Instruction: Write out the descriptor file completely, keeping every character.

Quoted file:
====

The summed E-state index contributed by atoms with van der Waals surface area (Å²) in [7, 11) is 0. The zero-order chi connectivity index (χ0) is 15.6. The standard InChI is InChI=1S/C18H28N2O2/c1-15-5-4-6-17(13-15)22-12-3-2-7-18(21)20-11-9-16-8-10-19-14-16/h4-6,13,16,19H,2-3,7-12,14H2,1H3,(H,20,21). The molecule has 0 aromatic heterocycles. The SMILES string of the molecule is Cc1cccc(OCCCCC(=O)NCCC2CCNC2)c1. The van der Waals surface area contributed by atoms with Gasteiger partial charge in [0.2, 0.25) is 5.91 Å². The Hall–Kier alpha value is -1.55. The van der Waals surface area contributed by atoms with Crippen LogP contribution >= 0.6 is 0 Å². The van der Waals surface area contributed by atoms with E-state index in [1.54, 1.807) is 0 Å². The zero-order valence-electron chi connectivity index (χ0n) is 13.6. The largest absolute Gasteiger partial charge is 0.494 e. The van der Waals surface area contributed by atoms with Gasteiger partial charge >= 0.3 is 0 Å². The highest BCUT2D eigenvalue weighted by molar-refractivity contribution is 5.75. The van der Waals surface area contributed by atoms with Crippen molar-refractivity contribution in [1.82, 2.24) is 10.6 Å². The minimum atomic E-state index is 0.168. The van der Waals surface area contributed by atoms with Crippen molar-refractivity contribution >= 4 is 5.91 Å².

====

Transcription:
The summed E-state index contributed by atoms with van der Waals surface area (Å²) in [7, 11) is 0. The zero-order chi connectivity index (χ0) is 15.6. The standard InChI is InChI=1S/C18H28N2O2/c1-15-5-4-6-17(13-15)22-12-3-2-7-18(21)20-11-9-16-8-10-19-14-16/h4-6,13,16,19H,2-3,7-12,14H2,1H3,(H,20,21). The molecule has 0 aromatic heterocycles. The SMILES string of the molecule is Cc1cccc(OCCCCC(=O)NCCC2CCNC2)c1. The van der Waals surface area contributed by atoms with Gasteiger partial charge in [0.2, 0.25) is 5.91 Å². The Hall–Kier alpha value is -1.55. The van der Waals surface area contributed by atoms with Crippen LogP contribution >= 0.6 is 0 Å². The van der Waals surface area contributed by atoms with E-state index in [1.54, 1.807) is 0 Å². The zero-order valence-electron chi connectivity index (χ0n) is 13.6. The largest absolute Gasteiger partial charge is 0.494 e. The van der Waals surface area contributed by atoms with Gasteiger partial charge >= 0.3 is 0 Å². The highest BCUT2D eigenvalue weighted by molar-refractivity contribution is 5.75. The van der Waals surface area contributed by atoms with Crippen molar-refractivity contribution in [1.82, 2.24) is 10.6 Å². The minimum atomic E-state index is 0.168. The van der Waals surface area contributed by atoms with Crippen molar-refractivity contribution >= 4 is 5.91 Å².